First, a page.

wcro to rend It, together with old fishing
lines nnd mirh things, to tho Chief of the
Bureau of City Property. City Hall. With
It they might send a note explaining that,
because of tho city's poverty, which makes
It Impossible for It to buy a llttlo wire or
new twlno or ropo to fence In tho two
small plots on the northeastern corner of
Washington Square which are now "wrap
ped ui" In romnHnts of tar rope nnd other
ragged strings found In the Immnculato
gutters around tho historic park, the offer
ing Is sent to replnco tho'latter adornment
It might also not be nmlsa to suggest that
each man who passes through tlio square
carry with him a single grass seed which
ho can procuro at a wn.ill cost at nno or
two store.s In this llttlo village and cast
It ncrof.s the sand heaps and other extensive
bald spots. W. I. It.
If wo understand tho Philadelphia troops
on tho border, they want some roof gardens,
cabarets, Iletz cellars, Atlantic Citys, forest
oaks, d.inco halls, a baseball league and
about $10 a day for spending money.
Giorgo llnllcy la Houston Post.
Gosh! George, when wero you hero
last? Botz cellars went out with the
Chats With Fnmous Athletes
Mr. It. P. McNccly, of Merlon, received
us very warmly. Tossing away tho two
half-portions of a ten-penny nail ho had
Just bitten through, ho said: "I don't
caro If tho R. L. does put my namo under
somebody else's picture as It did on Sat
urday's last page and Insists that I play
golf at Huntingdon Valley, whereas I al
ways play at Merlon."
Mr. McNeely's teeth aro white and re
markably even when clenched.
Not the Garden Variety of Garden
Just by way of variety to tho poetical
faro handed out by that McTavlsh boy
from Yuen Ming nnd John Ituskln and
ginks like them hero's ono from that good
old sport, S.imuel Pepys, August 14, 16CC.
"After tllnner with my wife nn.l Mercer to the
neara Harden , whero I nae not len I think of
in.iny sears; mul saw nomo roo.1 oport of the
hulls toaslntf the dons one Into the very boxes
Hut It Is a rry ruilo nn.l nuhty pleasure Wo
hull u Kreat many htrturs In the same box with
us. ami one cry fine went Into the pit unit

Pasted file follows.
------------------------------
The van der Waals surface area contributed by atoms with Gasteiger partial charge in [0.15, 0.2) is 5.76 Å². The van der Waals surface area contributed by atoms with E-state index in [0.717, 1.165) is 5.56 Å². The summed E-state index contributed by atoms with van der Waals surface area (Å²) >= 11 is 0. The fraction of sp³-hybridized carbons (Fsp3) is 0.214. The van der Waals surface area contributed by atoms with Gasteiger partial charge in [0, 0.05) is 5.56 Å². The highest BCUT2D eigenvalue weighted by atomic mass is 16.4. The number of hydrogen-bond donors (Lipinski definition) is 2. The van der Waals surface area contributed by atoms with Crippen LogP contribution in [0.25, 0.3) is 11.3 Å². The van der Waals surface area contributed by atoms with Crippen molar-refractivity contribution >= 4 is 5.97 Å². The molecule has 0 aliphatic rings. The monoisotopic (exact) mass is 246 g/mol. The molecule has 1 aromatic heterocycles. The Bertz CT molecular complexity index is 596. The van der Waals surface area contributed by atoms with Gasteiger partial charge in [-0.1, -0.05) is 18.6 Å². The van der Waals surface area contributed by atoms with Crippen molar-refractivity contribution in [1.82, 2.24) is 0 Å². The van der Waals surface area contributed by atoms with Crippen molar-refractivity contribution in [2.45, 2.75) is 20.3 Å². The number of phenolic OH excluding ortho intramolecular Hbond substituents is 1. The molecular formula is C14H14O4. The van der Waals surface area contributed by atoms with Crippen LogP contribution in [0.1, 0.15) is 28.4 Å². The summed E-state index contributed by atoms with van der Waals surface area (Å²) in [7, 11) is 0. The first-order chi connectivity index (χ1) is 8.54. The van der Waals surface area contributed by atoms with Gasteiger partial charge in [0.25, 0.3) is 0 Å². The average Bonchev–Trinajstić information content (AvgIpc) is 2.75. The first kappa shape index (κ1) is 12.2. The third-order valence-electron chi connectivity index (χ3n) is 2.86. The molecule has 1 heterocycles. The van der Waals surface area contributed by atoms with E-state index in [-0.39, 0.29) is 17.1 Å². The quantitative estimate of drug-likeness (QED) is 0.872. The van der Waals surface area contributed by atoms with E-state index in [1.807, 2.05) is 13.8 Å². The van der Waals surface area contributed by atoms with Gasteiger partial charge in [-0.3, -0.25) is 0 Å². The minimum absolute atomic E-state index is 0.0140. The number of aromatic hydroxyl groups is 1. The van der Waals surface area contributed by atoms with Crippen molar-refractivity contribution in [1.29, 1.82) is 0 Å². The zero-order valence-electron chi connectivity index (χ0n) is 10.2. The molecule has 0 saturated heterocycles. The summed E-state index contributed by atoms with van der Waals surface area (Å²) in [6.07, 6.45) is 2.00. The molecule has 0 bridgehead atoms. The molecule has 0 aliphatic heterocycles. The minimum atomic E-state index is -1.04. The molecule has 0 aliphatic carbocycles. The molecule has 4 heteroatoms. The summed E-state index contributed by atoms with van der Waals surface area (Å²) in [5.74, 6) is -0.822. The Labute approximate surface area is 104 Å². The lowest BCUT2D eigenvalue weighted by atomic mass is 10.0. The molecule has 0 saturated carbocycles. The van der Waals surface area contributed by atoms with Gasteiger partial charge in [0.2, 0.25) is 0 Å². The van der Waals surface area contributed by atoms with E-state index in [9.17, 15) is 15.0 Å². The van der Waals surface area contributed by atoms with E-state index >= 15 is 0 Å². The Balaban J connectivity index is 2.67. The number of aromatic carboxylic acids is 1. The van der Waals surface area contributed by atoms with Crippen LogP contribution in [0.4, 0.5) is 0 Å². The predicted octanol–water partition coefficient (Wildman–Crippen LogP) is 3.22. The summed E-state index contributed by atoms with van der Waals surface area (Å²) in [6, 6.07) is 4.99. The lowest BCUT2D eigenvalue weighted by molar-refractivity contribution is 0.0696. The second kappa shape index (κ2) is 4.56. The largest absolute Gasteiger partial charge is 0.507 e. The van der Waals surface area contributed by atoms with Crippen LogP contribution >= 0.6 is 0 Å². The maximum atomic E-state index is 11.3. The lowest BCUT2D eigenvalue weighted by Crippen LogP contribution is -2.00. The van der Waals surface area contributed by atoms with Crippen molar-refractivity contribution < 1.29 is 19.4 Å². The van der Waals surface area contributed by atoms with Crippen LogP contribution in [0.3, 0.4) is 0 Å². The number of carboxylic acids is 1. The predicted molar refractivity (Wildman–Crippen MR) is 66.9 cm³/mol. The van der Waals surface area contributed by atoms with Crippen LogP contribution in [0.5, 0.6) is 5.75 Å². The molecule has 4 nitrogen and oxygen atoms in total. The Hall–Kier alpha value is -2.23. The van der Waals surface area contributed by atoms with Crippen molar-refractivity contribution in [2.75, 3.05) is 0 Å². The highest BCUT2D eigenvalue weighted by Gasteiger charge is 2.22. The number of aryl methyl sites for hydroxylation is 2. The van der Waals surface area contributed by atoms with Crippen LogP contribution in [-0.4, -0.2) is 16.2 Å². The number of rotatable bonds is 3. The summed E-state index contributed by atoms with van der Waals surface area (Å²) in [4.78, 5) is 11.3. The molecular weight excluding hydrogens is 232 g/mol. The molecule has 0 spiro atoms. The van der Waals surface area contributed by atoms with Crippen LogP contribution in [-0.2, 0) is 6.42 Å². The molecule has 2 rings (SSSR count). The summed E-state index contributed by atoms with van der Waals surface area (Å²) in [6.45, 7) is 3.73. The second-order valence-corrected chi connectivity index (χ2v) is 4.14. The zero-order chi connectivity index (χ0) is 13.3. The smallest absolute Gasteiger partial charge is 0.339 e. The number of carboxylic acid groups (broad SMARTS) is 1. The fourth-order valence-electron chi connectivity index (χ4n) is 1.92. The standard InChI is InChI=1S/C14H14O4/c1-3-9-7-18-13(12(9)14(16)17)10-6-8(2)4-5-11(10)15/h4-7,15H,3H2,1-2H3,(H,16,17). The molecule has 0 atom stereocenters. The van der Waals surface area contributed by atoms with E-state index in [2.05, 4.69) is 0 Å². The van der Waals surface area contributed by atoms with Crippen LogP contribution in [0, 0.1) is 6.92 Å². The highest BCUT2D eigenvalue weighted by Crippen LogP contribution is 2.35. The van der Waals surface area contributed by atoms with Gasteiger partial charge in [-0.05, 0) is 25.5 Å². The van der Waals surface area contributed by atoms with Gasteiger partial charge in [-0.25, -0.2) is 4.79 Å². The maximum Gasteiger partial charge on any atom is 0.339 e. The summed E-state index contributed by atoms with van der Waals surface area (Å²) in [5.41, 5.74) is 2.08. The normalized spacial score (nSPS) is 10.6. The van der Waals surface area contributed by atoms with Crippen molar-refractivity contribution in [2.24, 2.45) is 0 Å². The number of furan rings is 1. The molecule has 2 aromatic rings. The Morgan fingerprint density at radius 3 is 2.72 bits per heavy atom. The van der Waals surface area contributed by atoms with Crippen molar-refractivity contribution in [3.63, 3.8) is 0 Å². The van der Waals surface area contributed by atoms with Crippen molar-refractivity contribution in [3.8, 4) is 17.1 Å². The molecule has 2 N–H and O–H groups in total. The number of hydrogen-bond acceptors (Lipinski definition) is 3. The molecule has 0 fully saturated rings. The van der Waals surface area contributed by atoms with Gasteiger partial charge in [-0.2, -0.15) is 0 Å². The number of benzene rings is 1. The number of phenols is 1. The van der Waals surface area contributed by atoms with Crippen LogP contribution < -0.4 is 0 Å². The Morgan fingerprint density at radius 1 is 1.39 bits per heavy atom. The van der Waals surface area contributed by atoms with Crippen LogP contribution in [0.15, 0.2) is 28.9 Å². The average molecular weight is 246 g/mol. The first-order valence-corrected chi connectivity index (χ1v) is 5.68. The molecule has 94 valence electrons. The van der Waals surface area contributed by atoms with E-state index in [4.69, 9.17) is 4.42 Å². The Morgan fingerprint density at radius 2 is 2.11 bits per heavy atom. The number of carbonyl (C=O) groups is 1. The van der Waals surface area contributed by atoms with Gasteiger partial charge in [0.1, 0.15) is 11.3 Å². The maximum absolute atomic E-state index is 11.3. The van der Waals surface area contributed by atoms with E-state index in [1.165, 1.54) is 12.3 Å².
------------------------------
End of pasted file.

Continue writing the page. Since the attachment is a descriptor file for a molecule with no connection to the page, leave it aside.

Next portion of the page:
pliel his iIor fur n wusor. which was n atranro
sport for u gentleman; whero they drank wine
nnd drank Mern-r's health first; which I pledged
with my hat off."
Ho doesn't say anything about tho
"Bearcs " Probably they left beforo the
cubs came along. Donald Dlnnle.
Our Serial Poem
"Tho Heroine of the
Honor," wo beg to offer
(Copyright. I90T. by Georce 12. I.othrop, Jr., 05
llroult avenue, lioston, JIa3.)
Out through the windows tho laughing
wa es
Were rolling In to kiss the city's shore,
And I saw the churches' spires rise.
As the old clock In the workshop struck
Stretched out In leisure along our wharves
The sleepy ships wero all lying at ease.
While far away through the crowded streets
Tho gilded theaters were trying to please.
About pie the wood carvers, tolling,
Reminded me that life Is tilled with care
When fooUteps sounded In the doorway.
And I saw a lonely tramp standing there.
Ha was some mother's boy, I reckoned,
For my poor, weary heart seemed to feel
As I paused a moment vto wonder
If really this fine-looking man was bad.
His eyes seemed to shine of tragedy
And his raiment was the emblem of woa ;
We did not know that his heart beneath
Was so bensltlve and filled with sorrow.
He stepped up slowly beside each man
And quietly asked, "Ten cents for a
But the workmen nodded "No" their heads.
Which seemed to make the quiet stranger
Then he moved away from the carvings
And stood like a statue upon the floor,
Gazing silently on the ocean.
Like a great ship stranded upon the shore.
His drooping spirits seemed to waken.
There was a flash of triumph In his eye,
As he semed to remember the past
And the bright, happy days which had
gone by.
Soon he spoke in a voice so golden
That it liuUntly rang In each man's ear.
And all the wood-carving tools were dropped
Because the workmen were anxious to
It was the voice of an orator
Eloquent, superb and almost divine
Which floated through the dusty workshop,
As if it were a temple or a shrine.
The eyes of the carvers were staring-,
And each of them instantly caught his
Cor the tramp before them was speaking
Shakespeare's "Hamlet' Soliloquy of
Protest Against War as an Unnecessary Evil and Inconsistent With
Civilization Perils in Partisanship and Praise
of Wilson's Statesmanship
Thh iltpartmcnt ts free lo oil reorfrn tcho
icljh to express their opinions oil subjects of
current fntrrrif. It Is an open forum, nnd the